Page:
masthead_37.jpg
Local NPR for the Cape, Coast & Islands 90.1 91.1 94.3
Play Live Radio
Next Up:
0:00
0:00
Available On Air Stations

The rise of Spain's far right hits politics

ELISSA NADWORNY, HOST:

The radical right is solidifying its foothold in Spain. The far-right Vox party is poised to hold political power for the first time. It'd be in just one region of Spain and not on a national level. Nevertheless, Vox's rise has upended the country's ruling conservative party, and it has people wondering what it portends for the country's general election next year.

To help explain is Maria Ramirez, deputy managing editor of elDiario.es, an online Spanish newspaper. Welcome.

MARIA RAMIREZ: Thanks for having me.

NADWORNY: So tell us about Vox. What do they stand for?

RAMIREZ: Well, Vox is a party - more conservative than the mainstream conservative party in Spain. And they are mainly more radical on issues like immigration and gender equality, asking for more restrictions on immigration. And they are very much against any law that tries to push more gender equality or fights against domestic violence against women. That has been a very prominent issue in Spain. They are very aggressive towards journalists of any kind of mainstream media, and they are really going to places in Spain with a little bit of a show. So they they are a bit theatrical sometimes.

NADWORNY: This is a relatively new party, and it hasn't been around that long, just since 2013. Where did it come from? What's the history of the party?

RAMIREZ: Yes. For many years, Spain and Portugal were the Iberian Peninsula exception. In Europe, there weren't any far-right parties. And probably it's because of history, because extreme right dictatorships dominated both countries until the '70s. But in 2013, it was in the aftermath of the financial crisis. That was also very, very hard for Spain. And in the aftermath of the consultation in Catalonia regarding independence - that was also a very polarizing issue in Spain.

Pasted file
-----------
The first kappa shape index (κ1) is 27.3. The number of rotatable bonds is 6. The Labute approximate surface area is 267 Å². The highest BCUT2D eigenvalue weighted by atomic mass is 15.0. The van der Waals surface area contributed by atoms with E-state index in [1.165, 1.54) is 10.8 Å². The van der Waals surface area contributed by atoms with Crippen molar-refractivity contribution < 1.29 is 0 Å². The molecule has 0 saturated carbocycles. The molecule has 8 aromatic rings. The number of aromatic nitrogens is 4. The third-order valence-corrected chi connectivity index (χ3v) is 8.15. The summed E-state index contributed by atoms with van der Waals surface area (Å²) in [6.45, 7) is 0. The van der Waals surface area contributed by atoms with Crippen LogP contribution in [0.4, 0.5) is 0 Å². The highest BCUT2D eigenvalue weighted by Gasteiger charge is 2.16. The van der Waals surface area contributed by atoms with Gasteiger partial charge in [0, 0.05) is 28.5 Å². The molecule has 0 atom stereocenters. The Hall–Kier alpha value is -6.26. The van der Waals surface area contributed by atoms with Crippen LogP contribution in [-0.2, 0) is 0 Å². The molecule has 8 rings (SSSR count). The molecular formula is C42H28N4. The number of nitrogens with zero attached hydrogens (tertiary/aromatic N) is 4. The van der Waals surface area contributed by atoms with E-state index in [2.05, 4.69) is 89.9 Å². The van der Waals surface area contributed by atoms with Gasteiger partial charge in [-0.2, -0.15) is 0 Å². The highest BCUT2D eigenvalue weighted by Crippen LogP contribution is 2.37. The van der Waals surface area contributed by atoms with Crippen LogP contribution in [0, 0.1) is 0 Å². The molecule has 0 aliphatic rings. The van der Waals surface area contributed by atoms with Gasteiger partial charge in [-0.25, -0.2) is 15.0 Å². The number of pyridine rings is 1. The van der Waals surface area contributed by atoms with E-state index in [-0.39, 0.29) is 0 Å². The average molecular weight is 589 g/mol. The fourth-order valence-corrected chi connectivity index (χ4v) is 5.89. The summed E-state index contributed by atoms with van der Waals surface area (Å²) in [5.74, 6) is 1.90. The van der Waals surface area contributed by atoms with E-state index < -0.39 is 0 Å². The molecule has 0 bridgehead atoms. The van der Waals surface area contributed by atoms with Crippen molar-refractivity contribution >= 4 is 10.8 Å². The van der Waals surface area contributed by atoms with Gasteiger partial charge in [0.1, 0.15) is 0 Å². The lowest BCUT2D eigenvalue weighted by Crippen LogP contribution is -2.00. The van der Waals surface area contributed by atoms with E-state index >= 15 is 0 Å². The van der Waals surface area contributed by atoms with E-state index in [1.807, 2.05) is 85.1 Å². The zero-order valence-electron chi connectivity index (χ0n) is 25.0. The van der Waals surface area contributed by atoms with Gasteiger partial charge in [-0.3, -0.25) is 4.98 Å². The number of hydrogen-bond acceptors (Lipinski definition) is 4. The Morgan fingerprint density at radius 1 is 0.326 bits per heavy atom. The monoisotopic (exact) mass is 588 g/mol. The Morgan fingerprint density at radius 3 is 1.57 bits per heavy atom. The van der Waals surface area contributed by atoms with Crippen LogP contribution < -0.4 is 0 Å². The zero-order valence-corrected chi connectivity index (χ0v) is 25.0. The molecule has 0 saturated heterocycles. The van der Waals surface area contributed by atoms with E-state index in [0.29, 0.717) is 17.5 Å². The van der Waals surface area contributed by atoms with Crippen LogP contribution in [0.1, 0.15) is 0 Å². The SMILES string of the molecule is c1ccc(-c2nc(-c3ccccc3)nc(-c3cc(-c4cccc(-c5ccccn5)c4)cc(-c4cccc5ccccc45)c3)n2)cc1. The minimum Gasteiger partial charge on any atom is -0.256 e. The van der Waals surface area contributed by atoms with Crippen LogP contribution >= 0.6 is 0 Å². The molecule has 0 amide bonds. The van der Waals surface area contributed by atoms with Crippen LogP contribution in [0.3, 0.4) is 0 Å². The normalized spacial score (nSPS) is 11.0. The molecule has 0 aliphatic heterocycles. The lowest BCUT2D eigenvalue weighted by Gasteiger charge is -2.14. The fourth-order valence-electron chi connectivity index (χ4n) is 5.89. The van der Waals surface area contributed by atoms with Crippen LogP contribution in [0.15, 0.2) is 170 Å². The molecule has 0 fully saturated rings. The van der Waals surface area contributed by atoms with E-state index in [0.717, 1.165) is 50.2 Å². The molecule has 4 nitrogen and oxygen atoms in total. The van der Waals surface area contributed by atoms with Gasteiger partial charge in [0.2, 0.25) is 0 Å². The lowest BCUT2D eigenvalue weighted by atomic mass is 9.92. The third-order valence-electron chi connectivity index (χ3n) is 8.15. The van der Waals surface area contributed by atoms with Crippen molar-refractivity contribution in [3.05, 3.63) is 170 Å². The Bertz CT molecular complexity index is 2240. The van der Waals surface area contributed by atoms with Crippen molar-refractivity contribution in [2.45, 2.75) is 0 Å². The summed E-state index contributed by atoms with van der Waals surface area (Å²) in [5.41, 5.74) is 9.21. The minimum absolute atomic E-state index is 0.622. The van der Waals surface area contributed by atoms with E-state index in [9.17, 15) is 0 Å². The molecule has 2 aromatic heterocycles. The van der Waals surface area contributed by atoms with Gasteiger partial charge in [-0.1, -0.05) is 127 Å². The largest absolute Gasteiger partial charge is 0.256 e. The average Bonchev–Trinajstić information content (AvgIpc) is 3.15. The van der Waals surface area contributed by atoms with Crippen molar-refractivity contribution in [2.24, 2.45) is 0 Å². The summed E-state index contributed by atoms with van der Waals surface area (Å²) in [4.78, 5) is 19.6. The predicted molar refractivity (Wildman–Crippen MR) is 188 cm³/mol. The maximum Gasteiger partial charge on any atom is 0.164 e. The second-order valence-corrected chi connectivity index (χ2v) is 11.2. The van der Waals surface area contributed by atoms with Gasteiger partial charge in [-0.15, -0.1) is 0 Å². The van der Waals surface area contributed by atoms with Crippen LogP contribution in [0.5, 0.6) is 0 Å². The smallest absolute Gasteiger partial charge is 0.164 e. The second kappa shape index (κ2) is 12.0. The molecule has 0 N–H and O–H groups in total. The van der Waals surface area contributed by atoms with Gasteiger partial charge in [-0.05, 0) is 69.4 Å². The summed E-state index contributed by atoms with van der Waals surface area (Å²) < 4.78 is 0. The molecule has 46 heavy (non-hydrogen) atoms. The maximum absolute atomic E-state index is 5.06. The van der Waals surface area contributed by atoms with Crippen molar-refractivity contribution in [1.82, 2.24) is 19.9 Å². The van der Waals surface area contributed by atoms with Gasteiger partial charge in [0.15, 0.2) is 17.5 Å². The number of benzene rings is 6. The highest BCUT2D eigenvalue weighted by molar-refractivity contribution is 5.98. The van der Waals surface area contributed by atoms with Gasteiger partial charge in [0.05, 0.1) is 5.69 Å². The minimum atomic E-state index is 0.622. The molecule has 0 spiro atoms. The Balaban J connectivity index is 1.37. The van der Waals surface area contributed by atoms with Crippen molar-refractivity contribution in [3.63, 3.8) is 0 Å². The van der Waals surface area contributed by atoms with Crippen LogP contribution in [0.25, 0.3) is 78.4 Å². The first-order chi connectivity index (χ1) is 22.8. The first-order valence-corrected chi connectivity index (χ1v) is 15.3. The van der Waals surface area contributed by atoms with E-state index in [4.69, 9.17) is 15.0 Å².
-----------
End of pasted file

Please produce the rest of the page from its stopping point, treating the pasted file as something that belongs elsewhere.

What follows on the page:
NADWORNY: And so Vox winning a dozen seats in a regional election in this more conservative area - you know, Spain is divided up into 17 regions. What does it mean? How big of a deal is it to win these seats? Does that mean there's going to be a coalition government?

RAMIREZ: It's actually a big deal because of this possibility that they may enter government for the first time. The first time that they fire a far-right party is in government in the history of democracy in Spain.

NADWORNY: How do you see this fitting into other populist movements in Europe? I mean, it sounds also familiar for folks here in the U.S., reminiscent of Trump-style populism.

RAMIREZ: Yeah, definitely. There was Make Spain Great Again and this kind of messaging. And they've been very aggressive on social networks, and they were also spreading misinformation. In terms of other movements in Europe, I would say they are definitely similar to Le Pen's movement in France, particularly because of the anti-immigrant messaging. Two thirds of the voters of this party are men and particularly men who are upset about some of the equality laws (unintelligible) in Spain, some of the feminism. And that's - that may be a peculiarity of this party, different than than other cases in Europe.

NADWORNY: How much does what happens in the Castile y Leone region foreshadow what could happen in Spain in the general election coming up in 2023?

RAMIREZ: Definitely everyone in Spain is looking very closely at what happens there, because if the conservatives are ready to just make Vox part of the government, the case of Castile y Leone maybe having a coalition of these two parties could be a precedent for Spain.

NADWORNY: That's Maria Ramirez, deputy managing editor of elDiario.es. Thank you so much for being with us.

RAMIREZ: Thank you. Transcript provided by NPR, Copyright NPR.